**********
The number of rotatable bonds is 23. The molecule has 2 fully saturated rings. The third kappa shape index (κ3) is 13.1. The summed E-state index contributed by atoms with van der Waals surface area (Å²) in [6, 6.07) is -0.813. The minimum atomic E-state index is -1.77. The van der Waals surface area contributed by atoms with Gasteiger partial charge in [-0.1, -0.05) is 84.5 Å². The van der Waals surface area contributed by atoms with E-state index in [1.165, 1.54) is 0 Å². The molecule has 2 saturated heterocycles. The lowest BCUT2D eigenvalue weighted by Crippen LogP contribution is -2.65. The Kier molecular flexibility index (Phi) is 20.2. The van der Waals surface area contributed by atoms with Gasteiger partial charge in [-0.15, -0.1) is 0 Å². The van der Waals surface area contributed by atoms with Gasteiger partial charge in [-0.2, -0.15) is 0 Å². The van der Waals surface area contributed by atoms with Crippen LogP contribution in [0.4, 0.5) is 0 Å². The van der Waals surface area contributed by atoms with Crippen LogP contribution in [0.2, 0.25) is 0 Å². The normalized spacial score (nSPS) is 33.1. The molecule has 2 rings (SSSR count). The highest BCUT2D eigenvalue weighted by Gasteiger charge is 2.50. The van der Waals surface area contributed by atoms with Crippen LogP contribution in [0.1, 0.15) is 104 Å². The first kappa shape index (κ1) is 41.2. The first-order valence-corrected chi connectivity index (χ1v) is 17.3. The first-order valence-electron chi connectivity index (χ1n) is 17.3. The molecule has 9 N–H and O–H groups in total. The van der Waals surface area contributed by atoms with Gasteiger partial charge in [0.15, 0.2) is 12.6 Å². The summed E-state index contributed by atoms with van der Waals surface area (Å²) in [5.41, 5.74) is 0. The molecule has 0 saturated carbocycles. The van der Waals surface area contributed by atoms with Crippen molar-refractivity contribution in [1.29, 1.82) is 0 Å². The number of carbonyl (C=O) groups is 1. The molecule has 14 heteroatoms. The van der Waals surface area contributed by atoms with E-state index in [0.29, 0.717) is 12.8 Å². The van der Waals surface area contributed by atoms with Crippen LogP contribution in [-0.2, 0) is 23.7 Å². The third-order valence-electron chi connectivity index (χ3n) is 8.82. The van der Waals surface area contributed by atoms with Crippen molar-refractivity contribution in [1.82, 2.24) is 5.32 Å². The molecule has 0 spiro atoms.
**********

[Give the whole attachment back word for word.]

The number of rotatable bonds is 23. The molecule has 2 fully saturated rings. The third kappa shape index (κ3) is 13.1. The summed E-state index contributed by atoms with van der Waals surface area (Å²) in [6, 6.07) is -0.813. The minimum atomic E-state index is -1.77. The van der Waals surface area contributed by atoms with Gasteiger partial charge in [-0.1, -0.05) is 84.5 Å². The van der Waals surface area contributed by atoms with E-state index in [1.165, 1.54) is 0 Å². The molecule has 2 saturated heterocycles. The lowest BCUT2D eigenvalue weighted by Crippen LogP contribution is -2.65. The Kier molecular flexibility index (Phi) is 20.2. The van der Waals surface area contributed by atoms with Gasteiger partial charge in [-0.15, -0.1) is 0 Å². The van der Waals surface area contributed by atoms with Gasteiger partial charge in [-0.2, -0.15) is 0 Å². The van der Waals surface area contributed by atoms with Crippen LogP contribution in [0.4, 0.5) is 0 Å². The van der Waals surface area contributed by atoms with Crippen LogP contribution in [0.2, 0.25) is 0 Å². The normalized spacial score (nSPS) is 33.1. The molecule has 2 rings (SSSR count). The highest BCUT2D eigenvalue weighted by Gasteiger charge is 2.50. The van der Waals surface area contributed by atoms with Crippen LogP contribution in [0.1, 0.15) is 104 Å². The first kappa shape index (κ1) is 41.2. The first-order valence-corrected chi connectivity index (χ1v) is 17.3. The first-order valence-electron chi connectivity index (χ1n) is 17.3. The molecule has 9 N–H and O–H groups in total. The van der Waals surface area contributed by atoms with Gasteiger partial charge in [0.15, 0.2) is 12.6 Å². The summed E-state index contributed by atoms with van der Waals surface area (Å²) in [5.41, 5.74) is 0. The molecule has 0 saturated carbocycles. The van der Waals surface area contributed by atoms with Crippen molar-refractivity contribution in [1.29, 1.82) is 0 Å². The number of carbonyl (C=O) groups is 1. The molecule has 14 heteroatoms. The van der Waals surface area contributed by atoms with E-state index in [0.29, 0.717) is 12.8 Å². The van der Waals surface area contributed by atoms with Crippen LogP contribution in [-0.2, 0) is 23.7 Å². The third-order valence-electron chi connectivity index (χ3n) is 8.82. The van der Waals surface area contributed by atoms with Crippen molar-refractivity contribution in [1.82, 2.24) is 5.32 Å². The molecule has 0 spiro atoms.